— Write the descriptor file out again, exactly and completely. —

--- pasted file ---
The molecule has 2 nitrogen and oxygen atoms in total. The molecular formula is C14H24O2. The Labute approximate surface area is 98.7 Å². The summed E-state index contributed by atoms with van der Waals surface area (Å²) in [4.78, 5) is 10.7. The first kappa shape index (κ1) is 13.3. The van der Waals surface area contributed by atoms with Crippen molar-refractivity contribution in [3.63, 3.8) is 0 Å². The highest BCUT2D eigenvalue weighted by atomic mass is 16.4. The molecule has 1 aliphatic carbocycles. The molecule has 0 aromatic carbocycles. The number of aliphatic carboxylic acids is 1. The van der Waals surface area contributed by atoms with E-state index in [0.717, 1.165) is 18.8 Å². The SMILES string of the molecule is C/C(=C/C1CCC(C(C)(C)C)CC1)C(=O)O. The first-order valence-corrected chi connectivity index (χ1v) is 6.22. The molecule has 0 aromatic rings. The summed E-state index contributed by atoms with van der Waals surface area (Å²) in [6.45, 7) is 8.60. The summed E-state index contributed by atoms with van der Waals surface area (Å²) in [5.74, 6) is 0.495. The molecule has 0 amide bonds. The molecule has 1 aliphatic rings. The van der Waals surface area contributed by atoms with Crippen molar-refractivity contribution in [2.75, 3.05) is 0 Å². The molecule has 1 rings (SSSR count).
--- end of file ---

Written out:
The molecule has 2 nitrogen and oxygen atoms in total. The molecular formula is C14H24O2. The Labute approximate surface area is 98.7 Å². The summed E-state index contributed by atoms with van der Waals surface area (Å²) in [4.78, 5) is 10.7. The first kappa shape index (κ1) is 13.3. The van der Waals surface area contributed by atoms with Crippen molar-refractivity contribution in [3.63, 3.8) is 0 Å². The highest BCUT2D eigenvalue weighted by atomic mass is 16.4. The molecule has 1 aliphatic carbocycles. The molecule has 0 aromatic carbocycles. The number of aliphatic carboxylic acids is 1. The van der Waals surface area contributed by atoms with E-state index in [0.717, 1.165) is 18.8 Å². The SMILES string of the molecule is C/C(=C/C1CCC(C(C)(C)C)CC1)C(=O)O. The first-order valence-corrected chi connectivity index (χ1v) is 6.22. The molecule has 0 aromatic rings. The summed E-state index contributed by atoms with van der Waals surface area (Å²) in [6.45, 7) is 8.60. The summed E-state index contributed by atoms with van der Waals surface area (Å²) in [5.74, 6) is 0.495. The molecule has 0 amide bonds. The molecule has 1 aliphatic rings. The van der Waals surface area contributed by atoms with Crippen molar-refractivity contribution in [2.75, 3.05) is 0 Å². The molecule has 1 rings (SSSR count).